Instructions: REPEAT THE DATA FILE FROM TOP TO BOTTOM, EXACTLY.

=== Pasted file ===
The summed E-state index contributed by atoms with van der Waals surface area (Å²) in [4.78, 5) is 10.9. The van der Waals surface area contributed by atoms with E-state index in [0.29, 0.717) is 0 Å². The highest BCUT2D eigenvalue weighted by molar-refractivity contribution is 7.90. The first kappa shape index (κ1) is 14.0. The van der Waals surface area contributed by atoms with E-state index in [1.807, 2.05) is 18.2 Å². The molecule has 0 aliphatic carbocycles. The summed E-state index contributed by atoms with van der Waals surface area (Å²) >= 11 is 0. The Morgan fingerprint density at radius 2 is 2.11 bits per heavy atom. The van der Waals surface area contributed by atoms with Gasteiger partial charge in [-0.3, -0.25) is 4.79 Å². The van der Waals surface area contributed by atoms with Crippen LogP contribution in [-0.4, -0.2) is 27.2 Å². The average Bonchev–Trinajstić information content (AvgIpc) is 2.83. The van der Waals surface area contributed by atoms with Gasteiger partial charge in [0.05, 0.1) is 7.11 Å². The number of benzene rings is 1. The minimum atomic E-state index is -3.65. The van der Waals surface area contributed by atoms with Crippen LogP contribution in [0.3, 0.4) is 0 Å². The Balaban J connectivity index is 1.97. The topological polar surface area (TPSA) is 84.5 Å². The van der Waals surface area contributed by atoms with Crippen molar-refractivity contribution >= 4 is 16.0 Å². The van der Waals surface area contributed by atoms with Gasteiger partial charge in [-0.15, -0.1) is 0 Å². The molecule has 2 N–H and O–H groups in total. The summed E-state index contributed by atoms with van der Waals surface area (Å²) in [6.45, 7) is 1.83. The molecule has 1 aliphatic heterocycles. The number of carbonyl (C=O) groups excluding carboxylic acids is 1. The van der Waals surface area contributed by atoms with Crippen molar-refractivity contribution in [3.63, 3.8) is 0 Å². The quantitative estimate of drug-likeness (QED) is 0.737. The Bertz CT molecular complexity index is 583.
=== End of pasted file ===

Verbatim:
The summed E-state index contributed by atoms with van der Waals surface area (Å²) in [4.78, 5) is 10.9. The van der Waals surface area contributed by atoms with E-state index in [0.29, 0.717) is 0 Å². The highest BCUT2D eigenvalue weighted by molar-refractivity contribution is 7.90. The first kappa shape index (κ1) is 14.0. The van der Waals surface area contributed by atoms with E-state index in [1.807, 2.05) is 18.2 Å². The molecule has 0 aliphatic carbocycles. The summed E-state index contributed by atoms with van der Waals surface area (Å²) >= 11 is 0. The Morgan fingerprint density at radius 2 is 2.11 bits per heavy atom. The van der Waals surface area contributed by atoms with Gasteiger partial charge in [-0.3, -0.25) is 4.79 Å². The van der Waals surface area contributed by atoms with Crippen LogP contribution in [-0.4, -0.2) is 27.2 Å². The average Bonchev–Trinajstić information content (AvgIpc) is 2.83. The van der Waals surface area contributed by atoms with Gasteiger partial charge in [0.05, 0.1) is 7.11 Å². The number of benzene rings is 1. The minimum atomic E-state index is -3.65. The van der Waals surface area contributed by atoms with Crippen LogP contribution in [0.3, 0.4) is 0 Å². The Balaban J connectivity index is 1.97. The topological polar surface area (TPSA) is 84.5 Å². The van der Waals surface area contributed by atoms with Crippen molar-refractivity contribution >= 4 is 16.0 Å². The van der Waals surface area contributed by atoms with Gasteiger partial charge in [-0.15, -0.1) is 0 Å². The molecule has 2 N–H and O–H groups in total. The summed E-state index contributed by atoms with van der Waals surface area (Å²) in [6.45, 7) is 1.83. The molecule has 1 aliphatic heterocycles. The number of carbonyl (C=O) groups excluding carboxylic acids is 1. The van der Waals surface area contributed by atoms with Crippen molar-refractivity contribution in [3.63, 3.8) is 0 Å². The quantitative estimate of drug-likeness (QED) is 0.737. The Bertz CT molecular complexity index is 583.